2. Large gap in price inflation for food at home vs. food away from home

Another negative factor impacting restaurant sales is the large gap in price increases with respect to grocery prices. While food prices in grocery stores have been falling since 2015, as a result of lower commodity prices, restaurant prices have remained fairly stable, producing a three-percentage-point gap in Q1 2017—although at its widest (in October 2016), this amounted to a five-percentage-point difference (see Figure 5).

Restaurant prices are typically less volatile than grocery store prices, as the food costs only represent about one-third of the overall cost structure. In the past two years, rising labour costs have offset most of the gains from lower food prices for most restaurants, making it harder for them to lower prices. Some restaurants have increased the promotion and value-meal activities in an effort to retain consumers, while others have actually increased menu prices to offset rising labour costs.

Several food prices have begun strengthening somewhat in 2017 compared to last year, and although grocery prices will continue to be pressured by competition and price wars in supermarkets (see Talking Points: Cheaper Food—A Tale of Commodities and Competition), rising commodity prices will cause some food prices to increase, reducing the price gap with restaurants and enticing some traffic back into foodservice (see Box 1).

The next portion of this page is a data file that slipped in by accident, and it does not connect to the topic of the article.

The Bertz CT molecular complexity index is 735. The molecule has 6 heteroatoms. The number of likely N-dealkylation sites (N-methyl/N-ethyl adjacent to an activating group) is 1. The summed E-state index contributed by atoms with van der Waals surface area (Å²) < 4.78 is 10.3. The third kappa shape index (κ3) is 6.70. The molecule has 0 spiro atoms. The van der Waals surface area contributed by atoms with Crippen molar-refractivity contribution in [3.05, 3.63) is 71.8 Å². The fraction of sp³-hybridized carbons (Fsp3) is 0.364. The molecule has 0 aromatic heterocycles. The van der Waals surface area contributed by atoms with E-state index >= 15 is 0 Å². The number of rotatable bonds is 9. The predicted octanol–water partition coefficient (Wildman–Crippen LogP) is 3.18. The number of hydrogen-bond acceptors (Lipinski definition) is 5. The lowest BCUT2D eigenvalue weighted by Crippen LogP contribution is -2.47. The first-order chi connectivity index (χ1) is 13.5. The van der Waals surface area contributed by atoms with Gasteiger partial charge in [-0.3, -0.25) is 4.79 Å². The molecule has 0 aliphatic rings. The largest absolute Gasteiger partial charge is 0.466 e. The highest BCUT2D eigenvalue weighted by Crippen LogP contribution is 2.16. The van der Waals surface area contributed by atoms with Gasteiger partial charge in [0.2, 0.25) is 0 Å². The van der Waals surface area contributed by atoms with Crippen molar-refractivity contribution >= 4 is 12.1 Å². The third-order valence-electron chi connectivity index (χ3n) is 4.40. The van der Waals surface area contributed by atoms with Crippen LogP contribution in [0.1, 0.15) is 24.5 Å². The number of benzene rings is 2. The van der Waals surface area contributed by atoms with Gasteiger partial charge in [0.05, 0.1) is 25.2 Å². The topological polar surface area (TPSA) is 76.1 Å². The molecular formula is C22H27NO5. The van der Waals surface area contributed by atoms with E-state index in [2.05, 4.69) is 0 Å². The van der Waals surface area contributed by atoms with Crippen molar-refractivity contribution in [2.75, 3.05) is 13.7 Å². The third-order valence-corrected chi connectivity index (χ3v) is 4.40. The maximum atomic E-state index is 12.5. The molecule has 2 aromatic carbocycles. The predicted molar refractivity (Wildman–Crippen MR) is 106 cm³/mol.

3. Restaurant oversupply

Restaurant oversupply is another cause for declining same-store sales, and in fact, the industry did go through a period of expansion until 2013, with supply expanding faster than foot traffic. Total restaurant-unit growth has continued since, although at a slower pace of 1.8% per year (see Figure 6).

Expansion has been greater in the limited service sector (QSRs) as compared to full service restaurants, which is consistent with their relative performance in the past years—QSR comparable sales have outperformed casual dining since the recession.

Evidence suggests that there is a high rate of turnover behind these net numbers. Chains are closing underperforming units at the same time as they are expanding, and new concepts emerge and expand as many others contract or disappear. Survival of the fittest seems to be the name of the game in the current hypercompetitive environment.